No matter the background, life experiences or the personality quirks—every writer can trace their literary birth to a few exceptional books. These books for you may have done something for you emotionally, mentally—that hardly anything else could. It is like you picked it up—read it—and said—yes, this is art—the beauty that moves the soul. And as you journeyed through life and encountered more works of the written and oral word, you find yourself still thinking about those works that both captured and haunted you and remain with you like the faded edges of a dream.
One of the reasons why I named this blog Confessions of a Literary Goddess (as opposed to self-published goddess—Buy, Buy, Buy!) is because I wanted to create something that was a reflection of the sum of me. As a person who engages in creative storytelling, I am a combination of whirling fits of whimsy—stories, fictional and non-fictional—pleasant turn of phrases that seduced my ear, and books that defined the infinite possibilities of the human imagination.
I guess for me, as a writer, the type of books that I would classify as my favorite, are not necessarily the types of books that I would write. My style of writing is more a pastiche of multiple influences, which in turn makes it unique to me. So the type of works that really catch hold of me are the ones that force me to readjust my focus, and they move me deeply. And that says something, because out of the endless amount of books I’ve read in my life, it is rare that I can say that something moves me; those that do, are the ones that I classify as favored.
So the first book that I’m listing as part of my literary treasure is an odd one, as it is a book I’ve only read once in my life. Strange—I know for something I call a favorite—and yet although I only read this book once, in the near sixteen years since I read it, I have never forgotten it. In fact, out of all the books I’ve read, this one has the most haunting effect. The book is Flowers for Algernon, by Daniel Keyes.
I read this book in my Freshman year of high school, as it was required, and since it was required I didn’t give it much thought, because at the time I didn’t see myself as a writer. I had just discovered V.C. Andrews—who had full-on sex scenes—a step up from R.L. Stein, horror and make-out scenes—so that was much more appealing to me. However, from the very first page, I knew I was about to encounter something radical. The grammar was appalling—at times difficult to follow—and this threw me off, until I realized the intelligence behind the design. The main character, Charlie Gordon, is a sweet and naïve developmentally challenged man in his thirties. He becomes the subject of a radical experiment that is designed to alter this and dramatically advance his IQ. The experiment proved to be successful on mice—one named Algernon—and this particular mouse and Charlie’s fate are tied. The writing that is shown in the novel is his journal entries, which he is asked to keep. This provides in both content and structural form, direct and profound access into Charlie’s mind. The most fascinating thing to watch is how he develops, as the experiment becomes successful. His writing, intellect, and perception begin to improve dramatically and he goes from being developmentally challenged to a genius, fluent in several languages. As he advances he loses his naivety, and becomes painfully aware that those, whom he admired, really were using him and making fun of him. However with this loss, comes an incredible gain, as for the first time in his life, he experiences a romantic and sexual relationship with his former teacher. At the top of his game intellectually and emotionally, Charlie is at his peak.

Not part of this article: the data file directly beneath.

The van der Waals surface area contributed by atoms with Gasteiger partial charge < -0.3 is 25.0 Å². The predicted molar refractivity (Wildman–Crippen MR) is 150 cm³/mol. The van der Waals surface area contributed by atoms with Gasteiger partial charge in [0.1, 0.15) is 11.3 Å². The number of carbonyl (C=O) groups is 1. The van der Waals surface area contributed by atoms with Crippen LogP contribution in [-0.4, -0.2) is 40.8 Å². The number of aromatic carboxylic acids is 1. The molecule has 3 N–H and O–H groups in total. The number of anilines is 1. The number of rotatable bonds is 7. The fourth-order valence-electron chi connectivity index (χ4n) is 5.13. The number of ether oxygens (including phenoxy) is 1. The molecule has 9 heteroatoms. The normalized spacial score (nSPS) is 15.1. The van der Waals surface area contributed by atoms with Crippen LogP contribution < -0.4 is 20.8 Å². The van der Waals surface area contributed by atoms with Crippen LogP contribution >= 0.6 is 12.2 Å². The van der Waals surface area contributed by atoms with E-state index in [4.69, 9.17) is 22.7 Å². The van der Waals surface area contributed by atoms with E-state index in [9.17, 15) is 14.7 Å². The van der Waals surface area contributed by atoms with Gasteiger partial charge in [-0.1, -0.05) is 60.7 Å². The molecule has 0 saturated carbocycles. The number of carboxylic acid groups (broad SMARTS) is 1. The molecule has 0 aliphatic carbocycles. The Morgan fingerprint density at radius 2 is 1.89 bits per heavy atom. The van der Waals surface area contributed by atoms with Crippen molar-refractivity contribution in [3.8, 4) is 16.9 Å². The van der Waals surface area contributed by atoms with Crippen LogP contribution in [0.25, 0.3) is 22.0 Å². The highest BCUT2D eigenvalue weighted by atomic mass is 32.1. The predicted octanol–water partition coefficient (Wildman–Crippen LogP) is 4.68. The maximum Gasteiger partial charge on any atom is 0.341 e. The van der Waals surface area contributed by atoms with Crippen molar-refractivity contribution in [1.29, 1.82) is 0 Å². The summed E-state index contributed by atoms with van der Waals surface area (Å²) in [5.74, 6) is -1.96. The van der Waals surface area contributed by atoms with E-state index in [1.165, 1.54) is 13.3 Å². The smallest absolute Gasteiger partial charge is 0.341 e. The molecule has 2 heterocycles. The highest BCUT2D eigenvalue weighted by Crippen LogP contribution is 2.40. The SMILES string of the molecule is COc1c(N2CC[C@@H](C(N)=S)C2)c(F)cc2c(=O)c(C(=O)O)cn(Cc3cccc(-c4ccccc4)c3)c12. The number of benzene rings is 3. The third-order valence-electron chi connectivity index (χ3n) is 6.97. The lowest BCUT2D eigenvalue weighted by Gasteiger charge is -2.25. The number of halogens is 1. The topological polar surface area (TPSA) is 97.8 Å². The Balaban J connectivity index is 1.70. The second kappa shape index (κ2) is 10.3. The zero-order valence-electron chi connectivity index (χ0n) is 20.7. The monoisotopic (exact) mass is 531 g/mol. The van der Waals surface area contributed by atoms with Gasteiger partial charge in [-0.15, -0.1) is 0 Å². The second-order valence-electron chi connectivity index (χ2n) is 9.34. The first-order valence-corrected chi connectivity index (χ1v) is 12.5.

This dramatic rise however is not set to last. Charlie starts to notice that Algernon is deteriorating and quickly realizes that he too will deteriorate. The novel then starts to take a sad and rather tragic turn, as Charlie desperately tries to maintain all that he has gained—and fails as everything gradually begins to slip away from him. As he starts to mentally deteriorate the writing, once again, begins to revert back to its earlier form—and this truly is the genius in the work. Nothing could be a more powerful symbol than this—and I can still remember the feeling of anguish I felt when I was literally reading—through the grammar—Charlie slipping away. At the end, when he appears before his teacher—his former lover whom he no longer remembers as such—in his old form, her devastation, and his confusion at it, encapsulates perfectly the totality of the loss.
The book’s tragedy haunted me so deeply, more especially because as a reader I was made to—SEE IT—that I found that I couldn’t bear to read it again. And yet that story, the incredible genius of that writing, has never left me. That I could remember so clearly in detail, a book that I read once sixteen years ago, speaks volumes. In my opinion, it is one of the greatest books ever written, and while I know I’ll never be that kind of a writer, it is with masterpieces such as this, that illustrate so clearly the power and the beauty of the written word.